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The cache is hidden along a gravel road - maybe a little cunningly hidden on ground level - at about 129m above sea level.
Abbé Nicolas Louis de la Caille was born in France in 1713. He was sent to South Africa in 1751 to determine the shape of the earth. The English scientists of the day believed the earth was flat at the poles, while the French believed it was oblong. On account of his work in France he was sent to the Cape to prove the theory of the French.
While at the Cape he measured the distance from earth to Mars (and arrived at the value 131 500 000 km). He had to measure the arc of meridian to establish the shape of the earth and determine the exact longitude of Cape Town – this he did by observations of the satellites of Jupiter. He also charted the positions of nearly 10 000 stars in the southern hemisphere and gave names to constellations.
THE ARC OF MERIDIAN
“The Arc of the Meridian is an imaginary line on the meridian (runs true North - South), drawn anywhere on earth. The Scientific value of such a line is that, if the line is long enough (at least 70 km (43.4 mile)) and surveyed with great accuracy, then the curvature of the earth can be measured. Add to that principle the accurate measurement of the latitudes (how far north or south you are from the equator) at the two far ends of the line, and you measure the distance of the line by independent means to the physical measurement. This gives you an extra value to test measurement against. In other words: you can measure the curvature of the Earth, and more than that, the size and shape of the Earth.” (Copied with gratitude from: www.saao.ac.za/assa/html/his-astr_-_lacaille.html)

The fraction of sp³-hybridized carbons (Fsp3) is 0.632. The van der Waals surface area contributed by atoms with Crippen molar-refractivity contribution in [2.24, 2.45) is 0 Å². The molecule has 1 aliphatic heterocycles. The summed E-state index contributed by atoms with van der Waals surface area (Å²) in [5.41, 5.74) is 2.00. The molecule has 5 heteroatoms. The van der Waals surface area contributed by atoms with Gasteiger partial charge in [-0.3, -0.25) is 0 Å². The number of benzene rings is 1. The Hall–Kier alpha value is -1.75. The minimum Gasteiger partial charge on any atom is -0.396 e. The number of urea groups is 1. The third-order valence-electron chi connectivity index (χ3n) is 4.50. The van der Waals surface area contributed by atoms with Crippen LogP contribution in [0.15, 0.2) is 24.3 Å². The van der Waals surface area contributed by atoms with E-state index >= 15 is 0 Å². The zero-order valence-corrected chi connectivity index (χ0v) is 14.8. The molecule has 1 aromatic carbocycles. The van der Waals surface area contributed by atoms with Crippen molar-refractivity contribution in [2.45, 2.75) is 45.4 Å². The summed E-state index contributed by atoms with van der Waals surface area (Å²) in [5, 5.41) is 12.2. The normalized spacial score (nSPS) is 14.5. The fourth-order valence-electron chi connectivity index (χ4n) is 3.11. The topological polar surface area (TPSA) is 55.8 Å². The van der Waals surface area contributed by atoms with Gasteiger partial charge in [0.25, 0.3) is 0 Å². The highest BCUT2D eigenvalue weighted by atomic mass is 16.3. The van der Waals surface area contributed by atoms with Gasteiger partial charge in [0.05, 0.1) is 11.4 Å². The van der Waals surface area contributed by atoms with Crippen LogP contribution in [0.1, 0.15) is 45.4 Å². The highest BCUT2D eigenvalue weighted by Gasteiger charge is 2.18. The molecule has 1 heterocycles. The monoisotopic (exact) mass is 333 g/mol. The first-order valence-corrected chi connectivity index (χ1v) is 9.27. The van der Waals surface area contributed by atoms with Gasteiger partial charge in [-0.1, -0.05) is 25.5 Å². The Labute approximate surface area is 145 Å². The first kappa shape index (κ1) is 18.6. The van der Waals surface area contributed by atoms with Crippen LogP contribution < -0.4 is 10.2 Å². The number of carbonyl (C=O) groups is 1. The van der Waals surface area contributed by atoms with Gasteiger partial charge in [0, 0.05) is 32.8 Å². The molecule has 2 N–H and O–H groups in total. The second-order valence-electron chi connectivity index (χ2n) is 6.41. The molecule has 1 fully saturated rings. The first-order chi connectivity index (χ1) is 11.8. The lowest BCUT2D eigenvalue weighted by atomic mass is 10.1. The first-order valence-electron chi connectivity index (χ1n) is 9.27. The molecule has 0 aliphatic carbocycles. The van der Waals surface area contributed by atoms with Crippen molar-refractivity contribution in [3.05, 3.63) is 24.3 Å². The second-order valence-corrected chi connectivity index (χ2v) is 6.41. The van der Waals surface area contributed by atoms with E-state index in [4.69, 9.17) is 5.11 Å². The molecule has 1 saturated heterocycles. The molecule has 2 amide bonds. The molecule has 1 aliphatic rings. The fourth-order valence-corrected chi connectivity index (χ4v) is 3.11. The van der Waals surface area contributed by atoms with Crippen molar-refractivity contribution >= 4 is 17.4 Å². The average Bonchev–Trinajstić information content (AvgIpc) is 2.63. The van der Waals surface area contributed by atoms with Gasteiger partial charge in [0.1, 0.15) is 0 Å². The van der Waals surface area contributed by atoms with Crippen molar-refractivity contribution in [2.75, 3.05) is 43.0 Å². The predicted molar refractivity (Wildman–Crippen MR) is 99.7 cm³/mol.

THE WORK OF LA CAILLE
The Northern point for his measurements of the arc of meridian that he selected was Klipfontein, a farm in the mountains north of Piquetberg. His fundamental baseline, which was eight miles long [12.8km], was measured on the Darling Flats, using wooden rods. On this base, by observations of angles, he built a series of triangles connecting his Strand Street observatory to Capocberg, not far from Darling, Riebeek Casteel and Klipfontein. The true distance between Klipfontein and Strand Street (the north and south stations) could now be established by calculation. La Caille then made astronomical observations to fix the latitude difference between the two stations. He came to the conclusion that the earth was PEARSHAPED – the southern hemisphere being the fatter part of the pear. His calculations proved to be wrong due to a 10 cm error on the tape that he used in his measurements. He was proven wrong in 1838 by the astronomer Maclear – his conclusion: the earth is round! Read more on the website: www.saao.ac.za/assa/html/his-astr_-_lacaille.html
The cache is hidden near the northern terminal of La Caille’s arc of meridian. Drive to the small Sandveld town Aurora and exit north from the town on the road to Redelinghuys. Park at the beacon (clearly indicated as a national monument - S32°41.900 E018°28.721) where Maclear tested La Caille’s measurements in 1838 – the cash is hidden about 800m from here due to the beacon being in the middle of the farmyard. Follow the pointer of your GPSr.
Contents of the original cache:
Logbook, Readme and pen, Cooler for beer can, Cork from winebottle, old sharpener, racing car, old golf ball, new disposable razor, Kanoneiland-spoon, Kitty Keyring, Glo-in-the-dark Gecko, $5Nam (last three from caches in previous West Coast Cache Tour.)
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Coordinates are in the WGS84 datum